Jersey Shore University Medical Center, Raritan Bay Health Services to Merge?

Source: Asbury Park Press
The merger of Meridian Health, the parent company of Jersey Shore University Medical Center, and Raritan Bay Health Services Corp., its neighbor in Middlesex County, is moving forward.
After nearly seven months of review, the boards of trustees for the two not-for-profit health systems have signed off on the deal, which still requires approval from state regulators, a step expected later this year.
It will add Raritan Bay Medical Center in Old Bridge and Raritan Bay Medical Center in Perth Amboy, which together serve Middlesex County and part of northern Monmouth County to Meridian’s hospitals: Jersey Shore University Medical Center, Neptune; Ocean Medical Center, Brick; Riverview Medical Center, Red Bank; Southern Ocean Medical Center, Stafford; Bayshore Community Hospital, Holmdel; and K. Hovnanian Children’s Hospital, Neptune.
The combination also will have a network of physician practices, ambulatory surgery centers, home care, long-term care and assisted living facilities, ambulance services, fitness and wellness centers and outpatient centers.
It’s too early to say whether the merger will lead to layoffs, officials said Tuesday. “Once we get closer to having the merger finalized, we’ll take a closer look at that but I don’t expect there will be anything that significant in the way of reductions,” said John K. Lloyd, president of Meridian Health.
The communities that Raritan Bay serves, including Perth Amboy, Woodbridge, Sayreville, South Amboy, South River and Old Bridge will notice the difference.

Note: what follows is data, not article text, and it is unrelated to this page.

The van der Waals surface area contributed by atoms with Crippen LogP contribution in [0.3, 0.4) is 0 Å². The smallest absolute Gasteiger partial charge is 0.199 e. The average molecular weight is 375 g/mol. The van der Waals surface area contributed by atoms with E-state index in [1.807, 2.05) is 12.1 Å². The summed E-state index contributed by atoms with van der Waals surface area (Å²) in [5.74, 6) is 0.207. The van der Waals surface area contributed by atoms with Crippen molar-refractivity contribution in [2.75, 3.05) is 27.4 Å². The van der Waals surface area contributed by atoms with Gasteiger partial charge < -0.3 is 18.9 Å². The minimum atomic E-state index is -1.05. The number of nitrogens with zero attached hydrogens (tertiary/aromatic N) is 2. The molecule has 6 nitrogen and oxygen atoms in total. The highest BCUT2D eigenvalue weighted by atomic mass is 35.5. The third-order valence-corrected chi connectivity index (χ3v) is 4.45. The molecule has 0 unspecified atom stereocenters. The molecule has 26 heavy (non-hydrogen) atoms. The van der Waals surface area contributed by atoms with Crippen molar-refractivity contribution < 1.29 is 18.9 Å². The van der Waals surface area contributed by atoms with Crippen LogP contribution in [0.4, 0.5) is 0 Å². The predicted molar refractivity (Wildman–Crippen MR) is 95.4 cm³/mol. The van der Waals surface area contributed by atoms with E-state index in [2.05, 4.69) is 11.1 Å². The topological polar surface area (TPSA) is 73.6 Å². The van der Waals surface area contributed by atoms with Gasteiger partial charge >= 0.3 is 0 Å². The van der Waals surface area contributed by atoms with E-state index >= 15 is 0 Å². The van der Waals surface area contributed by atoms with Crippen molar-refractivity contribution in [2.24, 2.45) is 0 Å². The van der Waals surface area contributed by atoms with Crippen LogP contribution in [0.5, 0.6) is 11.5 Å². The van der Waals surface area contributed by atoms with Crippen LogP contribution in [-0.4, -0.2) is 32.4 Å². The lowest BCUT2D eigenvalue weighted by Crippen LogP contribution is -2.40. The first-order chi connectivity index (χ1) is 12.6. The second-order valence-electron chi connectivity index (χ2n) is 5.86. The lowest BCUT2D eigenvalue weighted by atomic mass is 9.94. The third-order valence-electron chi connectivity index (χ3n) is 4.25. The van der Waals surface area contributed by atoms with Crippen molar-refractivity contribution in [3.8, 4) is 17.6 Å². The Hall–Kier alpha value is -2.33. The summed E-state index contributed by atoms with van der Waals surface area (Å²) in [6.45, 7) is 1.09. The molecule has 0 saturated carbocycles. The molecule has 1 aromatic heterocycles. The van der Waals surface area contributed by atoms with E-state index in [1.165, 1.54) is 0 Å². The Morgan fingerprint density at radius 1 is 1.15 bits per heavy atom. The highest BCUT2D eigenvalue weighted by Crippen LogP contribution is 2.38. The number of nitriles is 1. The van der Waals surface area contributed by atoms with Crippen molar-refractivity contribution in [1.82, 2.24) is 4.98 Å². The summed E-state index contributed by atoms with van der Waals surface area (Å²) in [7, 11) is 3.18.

“That is is going to be an immense, immense change for us and for the people,” D’Agnes said. “The population of Middlesex County at this point can’t even appreciate what is going to be brought to that environment by having a true hospital system that is part of the Meridian Health system with all the services.”
Meridian takes on a Raritan Bay Medical Center in Perth Amboy, an urban hospital with a mix of patients where reimbursement rates are “challenging,” D’Agnes said. “What a boon to the residents of that area who could have faced potentially the loss of their hospital, which would have been devastating, and now they are going to see the growth of their hospital. It’s 180-degrees difference.”
“We’ve been excited about this opportunity with Raritan Bay Medical Center from the beginning,” Lloyd said. “Both of our organizations share a commitment to quality and together, we will take progressive steps to join our services and our neighboring geographies to offer expanded choices for care to our residents.”
Meridian’s Lloyd said the company will upgrade the Old Bridge hospital’s old emergency room and put its Perth Amboy hospital on a plan for capital investment and improvements. And Raritan Bay will follow the industry’s lead by adding smaller ambulatory health care facilities in neighboring towns.

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